Session 9: Cities and urban spaces

The fastest demographic growth is seconded by an equally fast urbanization rate. The megalopolis model is going to be followed by a few agglomerations. However, the majority of cities in Africa will adjust to other more unknown patterns, influenced by the informal transactions, identity preservation and land access constraints. The imported smart city approach is too superficial to address the emerging complexity. Inequality of access to goods and services will create polarized spaces that will expand opportunities for a few and marginalization for the majority.

Session 10: Trade and investment landscape changes

Many may be fixed on what WTO manages to approve, very little, when the real developments are taking place around the proliferation of bi and multi-lateral treaties. Current trade negotiations in Africa are fragmented and paying little attention to lost opportunities resulting from lack of regional integration. The complexity of trade systems necessitates deeper understanding of the value chains, the future of commodities, the role of intellectual property and the importance of trade facilitation and financing. These key factors as well as fiscal considerations are important to attract the right FDI and sustain economic transformation efforts. The strategies key African trade and investment partners may have for Africa should mobilize African countries to develop a similar approach and develop its own strategies.

Session 11: Reinventing the Pan African ideology and praxis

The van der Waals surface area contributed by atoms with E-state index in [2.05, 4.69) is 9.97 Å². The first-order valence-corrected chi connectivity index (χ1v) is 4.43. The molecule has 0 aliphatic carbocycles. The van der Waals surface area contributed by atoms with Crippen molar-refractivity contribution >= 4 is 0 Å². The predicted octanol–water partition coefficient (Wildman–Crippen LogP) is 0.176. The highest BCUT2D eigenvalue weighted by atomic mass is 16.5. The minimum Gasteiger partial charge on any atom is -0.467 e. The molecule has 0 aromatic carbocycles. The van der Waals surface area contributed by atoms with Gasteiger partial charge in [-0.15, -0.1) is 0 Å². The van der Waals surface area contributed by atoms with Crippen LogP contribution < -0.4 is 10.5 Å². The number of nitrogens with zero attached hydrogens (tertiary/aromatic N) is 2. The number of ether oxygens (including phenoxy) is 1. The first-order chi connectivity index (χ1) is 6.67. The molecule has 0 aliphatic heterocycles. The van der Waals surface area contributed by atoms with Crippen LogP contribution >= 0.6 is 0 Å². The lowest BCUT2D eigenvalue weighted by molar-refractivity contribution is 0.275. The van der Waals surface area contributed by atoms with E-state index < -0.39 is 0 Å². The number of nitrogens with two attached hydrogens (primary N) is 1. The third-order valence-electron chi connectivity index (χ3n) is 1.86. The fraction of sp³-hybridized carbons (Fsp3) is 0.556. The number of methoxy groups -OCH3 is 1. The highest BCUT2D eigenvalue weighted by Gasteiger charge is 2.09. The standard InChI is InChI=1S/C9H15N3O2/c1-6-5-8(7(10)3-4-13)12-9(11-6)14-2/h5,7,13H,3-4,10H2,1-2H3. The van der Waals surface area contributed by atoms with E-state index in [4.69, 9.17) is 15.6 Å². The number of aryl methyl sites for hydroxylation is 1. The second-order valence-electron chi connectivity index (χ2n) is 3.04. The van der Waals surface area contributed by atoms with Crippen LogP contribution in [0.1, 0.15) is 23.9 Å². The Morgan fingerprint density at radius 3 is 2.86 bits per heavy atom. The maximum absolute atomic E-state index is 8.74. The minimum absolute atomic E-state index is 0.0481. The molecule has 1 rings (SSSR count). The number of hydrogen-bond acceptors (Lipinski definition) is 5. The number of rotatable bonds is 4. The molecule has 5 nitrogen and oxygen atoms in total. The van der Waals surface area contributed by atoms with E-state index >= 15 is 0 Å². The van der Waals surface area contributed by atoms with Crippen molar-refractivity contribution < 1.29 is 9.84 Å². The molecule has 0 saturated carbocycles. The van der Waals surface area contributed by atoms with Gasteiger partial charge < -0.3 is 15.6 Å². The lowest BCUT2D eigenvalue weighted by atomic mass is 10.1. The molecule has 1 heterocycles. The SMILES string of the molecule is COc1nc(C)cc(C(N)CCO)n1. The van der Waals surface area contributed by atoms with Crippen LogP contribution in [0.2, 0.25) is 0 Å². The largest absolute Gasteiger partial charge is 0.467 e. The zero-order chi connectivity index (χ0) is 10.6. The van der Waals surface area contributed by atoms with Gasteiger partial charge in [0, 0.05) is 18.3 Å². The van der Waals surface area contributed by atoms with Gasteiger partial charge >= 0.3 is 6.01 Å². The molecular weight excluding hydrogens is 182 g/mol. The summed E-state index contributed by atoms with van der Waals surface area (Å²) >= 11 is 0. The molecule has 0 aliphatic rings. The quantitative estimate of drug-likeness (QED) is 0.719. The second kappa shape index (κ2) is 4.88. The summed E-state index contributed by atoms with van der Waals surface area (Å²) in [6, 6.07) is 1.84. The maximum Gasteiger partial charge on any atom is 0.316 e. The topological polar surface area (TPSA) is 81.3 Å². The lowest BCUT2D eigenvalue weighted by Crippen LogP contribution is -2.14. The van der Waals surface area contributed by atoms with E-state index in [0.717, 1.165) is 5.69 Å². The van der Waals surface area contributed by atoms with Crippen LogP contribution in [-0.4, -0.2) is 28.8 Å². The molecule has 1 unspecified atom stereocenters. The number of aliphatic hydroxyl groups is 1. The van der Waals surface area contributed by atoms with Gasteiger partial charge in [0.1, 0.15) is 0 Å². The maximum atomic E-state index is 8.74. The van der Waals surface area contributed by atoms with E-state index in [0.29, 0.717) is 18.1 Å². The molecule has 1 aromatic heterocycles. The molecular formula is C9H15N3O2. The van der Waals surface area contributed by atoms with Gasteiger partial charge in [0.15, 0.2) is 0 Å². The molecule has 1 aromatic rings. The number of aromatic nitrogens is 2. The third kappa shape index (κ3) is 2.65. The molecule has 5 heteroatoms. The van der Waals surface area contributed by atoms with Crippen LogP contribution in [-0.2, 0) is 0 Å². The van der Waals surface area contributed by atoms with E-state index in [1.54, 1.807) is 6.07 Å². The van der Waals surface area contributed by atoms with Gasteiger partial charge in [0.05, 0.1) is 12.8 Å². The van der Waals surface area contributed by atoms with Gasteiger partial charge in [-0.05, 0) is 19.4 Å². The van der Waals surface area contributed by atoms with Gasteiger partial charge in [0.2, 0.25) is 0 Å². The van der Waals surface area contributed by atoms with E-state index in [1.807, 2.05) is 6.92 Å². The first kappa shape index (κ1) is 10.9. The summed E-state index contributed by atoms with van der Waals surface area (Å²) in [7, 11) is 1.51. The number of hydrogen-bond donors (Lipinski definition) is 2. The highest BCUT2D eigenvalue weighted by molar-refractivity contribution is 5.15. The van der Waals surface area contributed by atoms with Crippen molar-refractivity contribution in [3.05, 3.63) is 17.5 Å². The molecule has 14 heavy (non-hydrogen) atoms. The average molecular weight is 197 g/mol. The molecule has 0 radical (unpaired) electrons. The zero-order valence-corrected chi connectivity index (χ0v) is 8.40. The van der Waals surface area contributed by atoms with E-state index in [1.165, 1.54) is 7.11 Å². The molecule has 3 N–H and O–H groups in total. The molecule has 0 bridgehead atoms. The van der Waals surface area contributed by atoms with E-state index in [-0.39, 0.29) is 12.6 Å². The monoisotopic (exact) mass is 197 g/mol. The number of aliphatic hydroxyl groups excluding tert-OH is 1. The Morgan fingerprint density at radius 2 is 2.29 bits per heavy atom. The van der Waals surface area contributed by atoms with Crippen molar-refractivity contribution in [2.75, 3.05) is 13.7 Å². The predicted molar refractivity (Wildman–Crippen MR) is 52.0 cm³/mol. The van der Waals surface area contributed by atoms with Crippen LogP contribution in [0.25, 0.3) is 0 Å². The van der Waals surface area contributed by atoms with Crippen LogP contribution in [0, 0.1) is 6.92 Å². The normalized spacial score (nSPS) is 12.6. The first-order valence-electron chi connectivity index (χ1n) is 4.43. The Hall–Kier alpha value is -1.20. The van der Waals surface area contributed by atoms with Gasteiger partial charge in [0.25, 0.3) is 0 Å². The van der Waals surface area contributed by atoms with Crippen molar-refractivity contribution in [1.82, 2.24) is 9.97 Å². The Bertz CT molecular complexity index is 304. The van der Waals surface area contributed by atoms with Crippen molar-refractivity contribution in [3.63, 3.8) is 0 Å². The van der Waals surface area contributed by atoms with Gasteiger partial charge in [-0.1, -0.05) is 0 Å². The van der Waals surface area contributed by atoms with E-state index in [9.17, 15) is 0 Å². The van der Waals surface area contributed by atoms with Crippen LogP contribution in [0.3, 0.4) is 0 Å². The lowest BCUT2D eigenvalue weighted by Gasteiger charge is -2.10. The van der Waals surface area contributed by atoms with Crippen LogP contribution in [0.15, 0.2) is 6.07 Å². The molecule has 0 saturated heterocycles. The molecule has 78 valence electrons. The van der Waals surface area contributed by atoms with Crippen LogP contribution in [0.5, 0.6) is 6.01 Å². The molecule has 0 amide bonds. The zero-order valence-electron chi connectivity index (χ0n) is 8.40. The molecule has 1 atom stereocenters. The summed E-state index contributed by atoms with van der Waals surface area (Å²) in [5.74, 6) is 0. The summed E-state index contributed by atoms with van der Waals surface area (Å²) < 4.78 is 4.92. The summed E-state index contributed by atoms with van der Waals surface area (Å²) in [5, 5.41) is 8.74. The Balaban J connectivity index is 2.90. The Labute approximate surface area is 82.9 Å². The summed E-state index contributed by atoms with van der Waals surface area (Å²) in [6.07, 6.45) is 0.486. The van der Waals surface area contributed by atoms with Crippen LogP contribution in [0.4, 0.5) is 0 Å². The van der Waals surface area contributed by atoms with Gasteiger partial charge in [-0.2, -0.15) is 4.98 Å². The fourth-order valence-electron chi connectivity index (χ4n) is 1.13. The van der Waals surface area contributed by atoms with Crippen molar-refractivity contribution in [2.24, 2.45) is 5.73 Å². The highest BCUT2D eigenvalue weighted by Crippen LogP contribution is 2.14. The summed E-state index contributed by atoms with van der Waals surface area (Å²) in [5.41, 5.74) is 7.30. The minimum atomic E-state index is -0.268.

The African Union Agenda 2063 is part of a more ambitious attempt to reform the pan-African institutions with more emphasis on the economic dimensions of integration and to prepare an enhanced African role in global affairs. Understanding the complexity of current architecture, its limitations, ambitions and pitfalls is essential. Pan-Africanism as an ideology as captured the imagination of Africans for more than 70 years. Time for a rethink may be necessary. Without it, it will be difficult to promote structural transformation country by country.

Session 12: African narratives

The continent's fortunes tend to be associated with polarized views of either hope or despair, hopelessness or rising. The complex reality of 55 entities is somehow forgotten to accommodate simplified views on the fastest growing continent. To review such attitudes requires understanding complexity. It is also important to know what to average and the quality of the statistical evidence and data accuracy. As a wrap-up to the course the session should provide an opportunity to check what changes in perception the participants experienced as a result of deeper immersion into the African problemata.

Biographical Information

Carlos Lopes is currently Honorary Professor of the University of Cape Town Graduate School of Development Policy and Practice. He has taught at different Universities around the world, published extensively on Africa and development studies and belongs to a dozen Boards, including the Geneva Graduate Institute. He was until December 2017 Visiting Fellow at the Oxford Martin School, Oxford University. He has occupied several leadership positions at the United Nations including Representative in Zimbabwe and Brazil, Director of Development Policy at the UNDP, Director of the UN System Staff College, Executive Director of the UN Training and Research Institute, Political Director for Secretary General Kofi Annan and 8th Executive Secretary of the Economic Commission for Africa at the level of UN Under-Secretary General. Professor Lopes has received many awards, including 3 Honoris Causa PhDs, permanent membership of the Lisbon Academy of Sciences and has been a recurrent feature on the most influential Africans listings. He has a PhD in History from University of Paris 1 Pantheon-Sorbonne.